In another analogous case, the Court of Appeals for the Second Circuit, applying the test of Longines-Wittnauer, supra, stated, "We fail to see in what material respect Hammons invoked the benefits and protections of New York law merely by negotiating and concluding goods contracts through the mails and by telephone with persons residing in New York." Agrashell, Inc. v. Bernard Sirotta Co., 344 F.2d 583, 587 (2d Cir. 1965). See also, Friedr. Zoellner (New York) Corp. v. Tex Metals Co., 278 F. Supp. 52 (S.D.N.Y. 1967). Similarly, we fail to see, on the facts alleged by Defendant, in what material respect Charles Rose invoked the benefits and protections of New York law by arranging a loan through the mails and by telephone with persons residing in New York and by agreeing to mail payments to New York.
Probably the case most closely analogous to the problems before this Court is Hubbard, Westervelt & Mottelay, Inc. v. Harsh Building Co., Inc., 28 App.Div.2d 295, 284 N.Y.S.2d 879 (1st Dep't 1967). Hubbard involved an Oregon corporation which executed a note in Arizona and delivered it in Arizona to plaintiff, a New York corporation. The note was given for services rendered in obtaining a mortgage commitment from a bank in New York, to finance the purchase of property in Arizona. Payment of the note was required to be made in New York. Defendant never physically entered the State of New York. The court held that defendant transacted no business in New York and committed no purposeful act in the state. Defendant's contacts with New York were insufficient to enable plaintiff to obtain personal jurisdiction under CPLR § 302(a)(1). Hubbard, supra. In the instant case, facts similar to those in Hubbard dictate the same conclusion; Charles Rose's contacts with New York were insufficient to enable Plaintiff to acquire personal jurisdiction under CPLR § 302(a)(1).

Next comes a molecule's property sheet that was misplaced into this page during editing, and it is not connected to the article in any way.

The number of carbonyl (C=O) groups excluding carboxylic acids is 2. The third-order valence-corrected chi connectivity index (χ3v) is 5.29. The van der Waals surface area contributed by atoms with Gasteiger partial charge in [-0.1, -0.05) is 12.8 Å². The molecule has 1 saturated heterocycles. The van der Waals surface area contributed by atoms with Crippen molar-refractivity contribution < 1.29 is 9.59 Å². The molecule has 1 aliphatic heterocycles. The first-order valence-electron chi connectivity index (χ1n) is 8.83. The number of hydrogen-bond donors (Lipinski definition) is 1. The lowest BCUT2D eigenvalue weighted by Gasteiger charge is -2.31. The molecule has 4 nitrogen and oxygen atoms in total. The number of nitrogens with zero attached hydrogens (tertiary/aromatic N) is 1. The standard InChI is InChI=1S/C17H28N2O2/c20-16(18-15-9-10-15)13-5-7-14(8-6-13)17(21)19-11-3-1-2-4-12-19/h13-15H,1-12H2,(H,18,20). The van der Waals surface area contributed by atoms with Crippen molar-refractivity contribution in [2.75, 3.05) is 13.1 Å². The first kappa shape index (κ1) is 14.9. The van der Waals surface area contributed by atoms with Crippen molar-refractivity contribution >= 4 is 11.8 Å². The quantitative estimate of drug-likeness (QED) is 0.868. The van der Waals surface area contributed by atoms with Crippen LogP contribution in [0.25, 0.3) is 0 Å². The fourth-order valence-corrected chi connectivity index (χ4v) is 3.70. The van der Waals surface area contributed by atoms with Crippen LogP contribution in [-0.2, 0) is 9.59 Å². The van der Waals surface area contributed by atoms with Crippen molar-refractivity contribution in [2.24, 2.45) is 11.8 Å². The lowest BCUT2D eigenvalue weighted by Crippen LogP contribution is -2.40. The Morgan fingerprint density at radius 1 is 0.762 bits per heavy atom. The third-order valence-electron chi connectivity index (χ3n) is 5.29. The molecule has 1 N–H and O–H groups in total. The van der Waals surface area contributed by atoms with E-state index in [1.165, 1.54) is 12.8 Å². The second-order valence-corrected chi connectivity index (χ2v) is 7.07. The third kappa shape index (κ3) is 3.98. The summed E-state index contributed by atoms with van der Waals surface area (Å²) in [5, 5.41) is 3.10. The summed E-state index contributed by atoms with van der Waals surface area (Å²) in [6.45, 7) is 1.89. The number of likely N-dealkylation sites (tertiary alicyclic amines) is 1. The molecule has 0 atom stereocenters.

In sum, applying the New York interpretation of its own "long-arm" statute, CPLR § 302(a)(1), to the facts as alleged by Defendants, we conclude that the New York Supreme Court, Nassau County, had no jurisdictional basis on which to exercise in personam jurisdiction over the Defendants now before this Court. As a result, this Court is not required to give full faith and credit to the New York judgment on a Motion for Judgment on the Pleadings or for Summary Judgment. Of course, this determination in no way precludes the development of facts at trial which would support a conclusion that the New York court did in fact have sufficient jurisdictional basis to render a valid judgment.
6. Jurisdiction: Service
In addition to the requisite jurisdictional "basis," the second requirement for the exercise of in personam jurisdiction is that a reasonable method be used to notify a defendant of the proceedings and that he be given a reasonable opportunity to be heard. Weinstein, Korn & Miller, supra at 3-10. In order that a foreign judgment be given effect, it is necessary that the defendant have been given the required notice and opportunity to be heard. H. Goodrich, supra at § 205; Restatement of Conflicts § 429; Restatement of Conflicts § 429 and comment h (Tent. Draft No. 10). Otherwise, the judgment is rendered in violation of the due process clause of the fourteenth amendment, is therefore void and is not entitled to full faith and credit by the court in which enforcement is sought. Restatement of Conflicts § 589 and comment a; Restatement of Conflicts § 589 and comment a (Tent. Draft No. 11).